Why is succession planning important?
Succession planning is important for the success of an organization for many reasons.
- A succession plan reduces risk and disruption and ensures business continuity in the case of an unexpected departure. Trainer & Team Performance Consultant Lindsay Dunlap elaborates on the risk a lack of a succession plan can cause. “Many companies are not taking time to get new leaders “up to speed”, so they are tossed in to figure it out as they go. New leaders are left stressed out, fearful of asking for help, and then they are held accountable to standards and expectations that they may not fully understand. This leads to higher turnover in very vital positions for companies,” notes Dunlap.
- Key knowledge and expertise can be transferred rather than lost when someone in a critical role departs.
- Succession planning gives high-potential and high-performing employees a clear career path in your organization.
- It helps you plan and prepare for the future based on different scenarios. That reassures shareholders that the business is well taken care of long-term. “Organizations who fail to successfully plan or create a succession pipeline run the risk of losing the confidence of their stakeholders and investors from uncertainty and unfamiliarity,” explains Jenna Fisher, Managing Director at the executive search and leadership advisory firm Russell Reynolds Associates and author of To the Top: How Women in Corporate Leadership Are Rewriting the Rules for Success.
- It will help you grow your existing talent, boost engagement, and save money on hiring external senior employees and executives.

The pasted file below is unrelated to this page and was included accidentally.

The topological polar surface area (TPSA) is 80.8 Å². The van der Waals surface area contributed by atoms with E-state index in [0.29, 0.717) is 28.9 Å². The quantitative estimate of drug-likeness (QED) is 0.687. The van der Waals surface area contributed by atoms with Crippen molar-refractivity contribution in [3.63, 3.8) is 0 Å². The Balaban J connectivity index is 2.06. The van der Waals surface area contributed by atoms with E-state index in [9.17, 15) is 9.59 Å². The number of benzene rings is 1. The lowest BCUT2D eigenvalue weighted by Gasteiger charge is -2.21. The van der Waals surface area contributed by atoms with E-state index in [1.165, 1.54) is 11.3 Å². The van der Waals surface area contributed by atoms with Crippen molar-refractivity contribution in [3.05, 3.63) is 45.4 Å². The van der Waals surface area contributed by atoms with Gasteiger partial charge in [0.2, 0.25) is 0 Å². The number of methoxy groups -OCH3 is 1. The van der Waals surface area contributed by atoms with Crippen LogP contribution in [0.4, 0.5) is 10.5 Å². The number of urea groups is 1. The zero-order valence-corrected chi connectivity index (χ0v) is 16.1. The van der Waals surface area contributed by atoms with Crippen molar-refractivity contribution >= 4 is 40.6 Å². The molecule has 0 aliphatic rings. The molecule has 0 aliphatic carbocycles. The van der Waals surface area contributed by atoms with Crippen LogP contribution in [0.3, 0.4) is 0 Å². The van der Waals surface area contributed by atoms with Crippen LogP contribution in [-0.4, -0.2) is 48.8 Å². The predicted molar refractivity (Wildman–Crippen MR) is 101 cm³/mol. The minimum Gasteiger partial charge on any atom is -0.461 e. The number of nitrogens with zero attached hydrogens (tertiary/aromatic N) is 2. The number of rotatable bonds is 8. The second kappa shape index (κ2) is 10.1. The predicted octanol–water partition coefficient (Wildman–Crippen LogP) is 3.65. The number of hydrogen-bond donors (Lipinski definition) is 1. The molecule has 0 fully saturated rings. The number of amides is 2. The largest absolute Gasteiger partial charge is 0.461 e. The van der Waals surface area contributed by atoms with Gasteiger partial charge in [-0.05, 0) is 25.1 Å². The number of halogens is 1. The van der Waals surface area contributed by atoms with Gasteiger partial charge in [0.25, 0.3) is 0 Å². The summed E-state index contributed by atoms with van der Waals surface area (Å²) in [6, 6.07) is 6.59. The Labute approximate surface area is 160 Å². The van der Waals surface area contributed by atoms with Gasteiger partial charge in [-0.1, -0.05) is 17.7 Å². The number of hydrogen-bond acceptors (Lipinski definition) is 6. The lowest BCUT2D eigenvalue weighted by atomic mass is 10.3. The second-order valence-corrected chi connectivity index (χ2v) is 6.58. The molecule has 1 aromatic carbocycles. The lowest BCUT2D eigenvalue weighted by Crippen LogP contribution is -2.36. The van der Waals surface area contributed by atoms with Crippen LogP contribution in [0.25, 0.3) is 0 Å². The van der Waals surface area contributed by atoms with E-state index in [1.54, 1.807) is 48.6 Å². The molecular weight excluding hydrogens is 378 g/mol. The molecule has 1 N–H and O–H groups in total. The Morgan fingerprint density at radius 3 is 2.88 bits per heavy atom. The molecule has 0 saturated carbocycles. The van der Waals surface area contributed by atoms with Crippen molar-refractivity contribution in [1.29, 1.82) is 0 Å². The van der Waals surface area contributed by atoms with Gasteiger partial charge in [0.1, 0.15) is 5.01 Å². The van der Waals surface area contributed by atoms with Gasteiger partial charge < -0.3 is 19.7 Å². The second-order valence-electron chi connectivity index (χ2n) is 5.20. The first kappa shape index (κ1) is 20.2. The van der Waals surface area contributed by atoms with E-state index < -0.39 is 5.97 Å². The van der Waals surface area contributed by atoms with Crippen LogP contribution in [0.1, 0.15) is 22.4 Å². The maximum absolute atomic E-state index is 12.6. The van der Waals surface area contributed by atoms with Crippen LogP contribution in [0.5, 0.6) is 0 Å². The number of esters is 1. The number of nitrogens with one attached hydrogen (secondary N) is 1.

- A succession plan presents a structured approach to preparing a new generation of leaders to steer your organization forward.
- Without a clear succession plan, power struggles may arise within the company. Different people and groups might start competing for dominance. This dysfunctional conflict makes it more difficult to achieve organizational goals.
To sum it up, succession planning enables you to grow your company and your people.
Succession planning model
Let’s have a look at what a succession planning model looks like.
The succession planning model depicted below is an adaptation of Groves (2005), who proposed an integrated leadership development and succession planning model. Talent is developed, and leadership talent is spotted, identified, actively developed in leadership programs, and prepared for succession. We tweaked this model to make it more applicable to succession planning.
We will explain each step of this succession planning model in detail in the next section. We’ll also dive into the preconditions required for effective succession planning.
Succession planning framework